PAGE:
Shaune Shelby honors father with bicycle ride for prostate cancer
Westfield resident Shaune Shelby’s love of cycling began when he received his first 10-speed Schwinn bike as a child. Now, with two wheels and miles of asphalt, Shelby pays tribute to his father, Lawrence H. “Larry” Shelby, by creating and organizing the annual Bike It ride – the only event of this type that solely benefits the Prostate Cancer Foundation.
Lawrence had elevated PSA levels for years and was diagnosed with prostate cancer in 2008.
“After eight biopsies the cancer was detected,” Shelby explained. “He opted for total prostate removal, and he had some complication but was still battling to beat the cancer and resumed enjoying his retirement after 42 years of working at GMC Truck and Bus Division in Indianapolis.”
Shelby lived in Florida at the time but returned to Indiana to take care of his father for three months as he recovered from surgery. Prior to the surgery, he asked the doctor about prostate cancer to learn as much as possible and was told startling news.
“He told me it’s not a matter of if, but when,” he said. “It was a sobering discussion.”
For Shelby, that meant getting a baseline PSA sooner rather than later so he could be proactive. He said most men in their 30s and 40s “don’t ask the tough questions when at the doctor’s office.”
“It’s not just about prostate cancer but men’s health in general,” he said. “A large majority of men don’t know their family history . . . Make sure you are conscious of their health.”
In 2008, Lawrence died two weeks before Christmas – and an important announcement.
“I was saving more exciting news about my wife and I expecting twin boys and I never got to tell him,” he said. “I knew him as a giver, always there to lend a helping hand. He loved people and had a large group of friends. He didn’t like to let anyone suffer. He was very energetic and loved to talk. He was proactive about his health, ate healthy and loved to cook – a strong man who took pride in his life and being fit.”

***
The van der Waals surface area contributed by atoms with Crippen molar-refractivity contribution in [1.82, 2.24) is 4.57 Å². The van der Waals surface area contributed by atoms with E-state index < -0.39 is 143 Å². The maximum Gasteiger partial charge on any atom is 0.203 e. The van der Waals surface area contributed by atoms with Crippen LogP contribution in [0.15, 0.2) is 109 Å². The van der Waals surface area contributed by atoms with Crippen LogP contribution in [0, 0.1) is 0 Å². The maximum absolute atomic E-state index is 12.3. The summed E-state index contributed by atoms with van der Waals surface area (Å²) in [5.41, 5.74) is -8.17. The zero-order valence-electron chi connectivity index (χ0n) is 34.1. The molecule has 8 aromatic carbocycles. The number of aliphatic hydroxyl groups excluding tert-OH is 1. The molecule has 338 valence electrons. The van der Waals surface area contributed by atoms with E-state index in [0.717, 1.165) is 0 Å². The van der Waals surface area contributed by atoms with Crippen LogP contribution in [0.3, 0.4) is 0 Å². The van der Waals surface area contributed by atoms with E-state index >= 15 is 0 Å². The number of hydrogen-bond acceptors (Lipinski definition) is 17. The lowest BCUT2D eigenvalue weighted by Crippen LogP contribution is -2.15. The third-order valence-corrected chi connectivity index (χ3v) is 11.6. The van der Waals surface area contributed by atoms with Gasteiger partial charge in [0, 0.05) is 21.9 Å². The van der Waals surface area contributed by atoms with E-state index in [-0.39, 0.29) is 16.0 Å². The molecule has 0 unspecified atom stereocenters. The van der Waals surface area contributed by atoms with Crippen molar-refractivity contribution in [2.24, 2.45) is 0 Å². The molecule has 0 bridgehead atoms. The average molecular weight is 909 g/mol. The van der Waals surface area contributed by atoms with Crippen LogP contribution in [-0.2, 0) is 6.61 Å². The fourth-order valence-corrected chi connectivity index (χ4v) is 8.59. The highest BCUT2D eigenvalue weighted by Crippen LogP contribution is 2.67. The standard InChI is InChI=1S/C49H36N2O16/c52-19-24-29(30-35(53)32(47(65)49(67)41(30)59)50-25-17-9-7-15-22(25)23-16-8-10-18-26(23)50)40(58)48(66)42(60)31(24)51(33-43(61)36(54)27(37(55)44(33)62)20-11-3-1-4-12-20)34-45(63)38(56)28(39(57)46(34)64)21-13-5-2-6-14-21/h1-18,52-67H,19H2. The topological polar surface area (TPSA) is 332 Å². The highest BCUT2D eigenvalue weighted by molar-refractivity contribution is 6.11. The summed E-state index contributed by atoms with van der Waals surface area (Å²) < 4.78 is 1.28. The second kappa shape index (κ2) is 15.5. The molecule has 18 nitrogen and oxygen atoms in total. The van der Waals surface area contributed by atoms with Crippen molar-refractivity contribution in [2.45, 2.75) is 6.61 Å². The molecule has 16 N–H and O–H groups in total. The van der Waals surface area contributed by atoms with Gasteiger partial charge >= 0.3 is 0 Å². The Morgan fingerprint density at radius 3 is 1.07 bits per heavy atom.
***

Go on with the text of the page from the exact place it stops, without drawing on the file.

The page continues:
Shelby wanted to share that message with his boys and set out to remember his father by making a difference.
“I hate to run and everybody does a walk of some sort, so I came up with a bicycle ride for prostate cancer,” he said.
Shelby first considered Indianapolis as the site for the ride. But after meeting with officials and even the American Cancer Society, he was left feeling like it wouldn’t work – especially when he was told funds could not be directly allocated to only prostate cancer research.
Hearing news of the Grand Junction project, Shelby asked the Westfield Mayor’s Office if he could do something in town. They told him there might be a way the two could work together, and he contacted Melody Jones in the parks department who said the city would love to have him join them.
“It was the first positive news I’ve gotten,” he recalled. “Melody told me of the Fourth of July event, but I had to have it come together in two months.”